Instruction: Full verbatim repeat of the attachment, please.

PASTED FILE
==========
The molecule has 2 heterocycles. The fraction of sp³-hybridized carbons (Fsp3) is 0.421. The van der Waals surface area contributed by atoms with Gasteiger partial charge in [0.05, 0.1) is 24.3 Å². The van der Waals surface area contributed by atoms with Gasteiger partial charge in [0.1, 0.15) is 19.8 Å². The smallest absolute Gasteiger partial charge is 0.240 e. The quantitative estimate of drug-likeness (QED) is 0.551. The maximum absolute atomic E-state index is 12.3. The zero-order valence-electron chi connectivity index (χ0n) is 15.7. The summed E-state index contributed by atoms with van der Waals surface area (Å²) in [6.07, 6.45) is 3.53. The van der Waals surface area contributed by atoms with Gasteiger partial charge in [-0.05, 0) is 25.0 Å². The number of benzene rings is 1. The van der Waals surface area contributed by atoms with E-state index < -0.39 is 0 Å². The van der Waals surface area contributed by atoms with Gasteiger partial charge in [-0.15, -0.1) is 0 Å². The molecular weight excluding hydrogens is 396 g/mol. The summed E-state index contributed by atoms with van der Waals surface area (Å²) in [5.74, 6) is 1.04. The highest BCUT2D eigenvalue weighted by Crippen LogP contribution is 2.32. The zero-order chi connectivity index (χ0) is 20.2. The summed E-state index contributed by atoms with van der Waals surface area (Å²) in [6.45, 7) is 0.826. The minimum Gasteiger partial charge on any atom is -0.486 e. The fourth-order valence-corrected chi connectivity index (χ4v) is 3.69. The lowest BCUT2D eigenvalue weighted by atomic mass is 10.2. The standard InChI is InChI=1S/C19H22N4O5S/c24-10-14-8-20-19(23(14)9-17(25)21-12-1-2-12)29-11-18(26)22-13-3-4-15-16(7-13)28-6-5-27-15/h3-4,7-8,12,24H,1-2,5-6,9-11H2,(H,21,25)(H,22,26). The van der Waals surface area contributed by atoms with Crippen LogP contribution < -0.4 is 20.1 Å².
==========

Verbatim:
The molecule has 2 heterocycles. The fraction of sp³-hybridized carbons (Fsp3) is 0.421. The van der Waals surface area contributed by atoms with Gasteiger partial charge in [0.05, 0.1) is 24.3 Å². The van der Waals surface area contributed by atoms with Gasteiger partial charge in [0.1, 0.15) is 19.8 Å². The smallest absolute Gasteiger partial charge is 0.240 e. The quantitative estimate of drug-likeness (QED) is 0.551. The maximum absolute atomic E-state index is 12.3. The zero-order valence-electron chi connectivity index (χ0n) is 15.7. The summed E-state index contributed by atoms with van der Waals surface area (Å²) in [6.07, 6.45) is 3.53. The van der Waals surface area contributed by atoms with Gasteiger partial charge in [-0.05, 0) is 25.0 Å². The number of benzene rings is 1. The van der Waals surface area contributed by atoms with E-state index < -0.39 is 0 Å². The van der Waals surface area contributed by atoms with Gasteiger partial charge in [-0.15, -0.1) is 0 Å². The molecular weight excluding hydrogens is 396 g/mol. The summed E-state index contributed by atoms with van der Waals surface area (Å²) in [5.74, 6) is 1.04. The highest BCUT2D eigenvalue weighted by Crippen LogP contribution is 2.32. The zero-order chi connectivity index (χ0) is 20.2. The summed E-state index contributed by atoms with van der Waals surface area (Å²) in [6.45, 7) is 0.826. The minimum Gasteiger partial charge on any atom is -0.486 e. The fourth-order valence-corrected chi connectivity index (χ4v) is 3.69. The lowest BCUT2D eigenvalue weighted by atomic mass is 10.2. The standard InChI is InChI=1S/C19H22N4O5S/c24-10-14-8-20-19(23(14)9-17(25)21-12-1-2-12)29-11-18(26)22-13-3-4-15-16(7-13)28-6-5-27-15/h3-4,7-8,12,24H,1-2,5-6,9-11H2,(H,21,25)(H,22,26). The van der Waals surface area contributed by atoms with Crippen LogP contribution < -0.4 is 20.1 Å².